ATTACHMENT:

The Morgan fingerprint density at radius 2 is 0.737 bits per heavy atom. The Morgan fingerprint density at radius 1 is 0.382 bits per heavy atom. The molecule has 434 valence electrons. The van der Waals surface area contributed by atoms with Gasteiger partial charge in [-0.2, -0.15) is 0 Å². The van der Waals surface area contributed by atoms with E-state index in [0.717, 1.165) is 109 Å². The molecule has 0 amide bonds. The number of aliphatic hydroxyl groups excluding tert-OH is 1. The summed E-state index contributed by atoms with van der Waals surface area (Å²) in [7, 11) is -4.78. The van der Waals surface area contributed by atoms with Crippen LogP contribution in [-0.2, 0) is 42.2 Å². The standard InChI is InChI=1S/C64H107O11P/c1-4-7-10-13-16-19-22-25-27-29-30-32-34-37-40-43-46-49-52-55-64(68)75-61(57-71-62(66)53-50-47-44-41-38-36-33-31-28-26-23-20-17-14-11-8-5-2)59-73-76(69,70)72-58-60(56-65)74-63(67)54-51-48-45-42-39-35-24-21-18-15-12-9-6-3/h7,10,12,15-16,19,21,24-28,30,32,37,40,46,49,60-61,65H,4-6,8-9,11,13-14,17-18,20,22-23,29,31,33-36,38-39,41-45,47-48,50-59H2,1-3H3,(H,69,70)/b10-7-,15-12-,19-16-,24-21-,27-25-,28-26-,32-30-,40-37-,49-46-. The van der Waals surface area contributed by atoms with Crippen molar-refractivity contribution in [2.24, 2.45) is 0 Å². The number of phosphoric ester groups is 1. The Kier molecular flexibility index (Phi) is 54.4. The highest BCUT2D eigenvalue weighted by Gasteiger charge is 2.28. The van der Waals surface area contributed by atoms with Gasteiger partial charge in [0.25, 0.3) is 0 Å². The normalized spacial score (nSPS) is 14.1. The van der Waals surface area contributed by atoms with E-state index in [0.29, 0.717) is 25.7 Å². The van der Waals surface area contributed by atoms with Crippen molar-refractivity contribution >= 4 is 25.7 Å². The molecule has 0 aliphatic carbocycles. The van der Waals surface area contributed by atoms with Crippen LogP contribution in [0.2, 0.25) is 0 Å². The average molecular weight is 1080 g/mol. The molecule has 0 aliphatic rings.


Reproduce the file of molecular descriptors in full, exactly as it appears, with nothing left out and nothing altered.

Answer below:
The Morgan fingerprint density at radius 2 is 0.737 bits per heavy atom. The Morgan fingerprint density at radius 1 is 0.382 bits per heavy atom. The molecule has 434 valence electrons. The van der Waals surface area contributed by atoms with Gasteiger partial charge in [-0.2, -0.15) is 0 Å². The van der Waals surface area contributed by atoms with E-state index in [0.717, 1.165) is 109 Å². The molecule has 0 amide bonds. The number of aliphatic hydroxyl groups excluding tert-OH is 1. The summed E-state index contributed by atoms with van der Waals surface area (Å²) in [7, 11) is -4.78. The van der Waals surface area contributed by atoms with Crippen LogP contribution in [-0.2, 0) is 42.2 Å². The standard InChI is InChI=1S/C64H107O11P/c1-4-7-10-13-16-19-22-25-27-29-30-32-34-37-40-43-46-49-52-55-64(68)75-61(57-71-62(66)53-50-47-44-41-38-36-33-31-28-26-23-20-17-14-11-8-5-2)59-73-76(69,70)72-58-60(56-65)74-63(67)54-51-48-45-42-39-35-24-21-18-15-12-9-6-3/h7,10,12,15-16,19,21,24-28,30,32,37,40,46,49,60-61,65H,4-6,8-9,11,13-14,17-18,20,22-23,29,31,33-36,38-39,41-45,47-48,50-59H2,1-3H3,(H,69,70)/b10-7-,15-12-,19-16-,24-21-,27-25-,28-26-,32-30-,40-37-,49-46-. The van der Waals surface area contributed by atoms with Crippen molar-refractivity contribution in [2.24, 2.45) is 0 Å². The number of phosphoric ester groups is 1. The Kier molecular flexibility index (Phi) is 54.4. The highest BCUT2D eigenvalue weighted by Gasteiger charge is 2.28. The van der Waals surface area contributed by atoms with Gasteiger partial charge in [0.25, 0.3) is 0 Å². The normalized spacial score (nSPS) is 14.1. The van der Waals surface area contributed by atoms with E-state index in [0.29, 0.717) is 25.7 Å². The van der Waals surface area contributed by atoms with Crippen molar-refractivity contribution >= 4 is 25.7 Å². The molecule has 0 aliphatic carbocycles. The van der Waals surface area contributed by atoms with Crippen LogP contribution in [0.2, 0.25) is 0 Å². The average molecular weight is 1080 g/mol. The molecule has 0 aliphatic rings.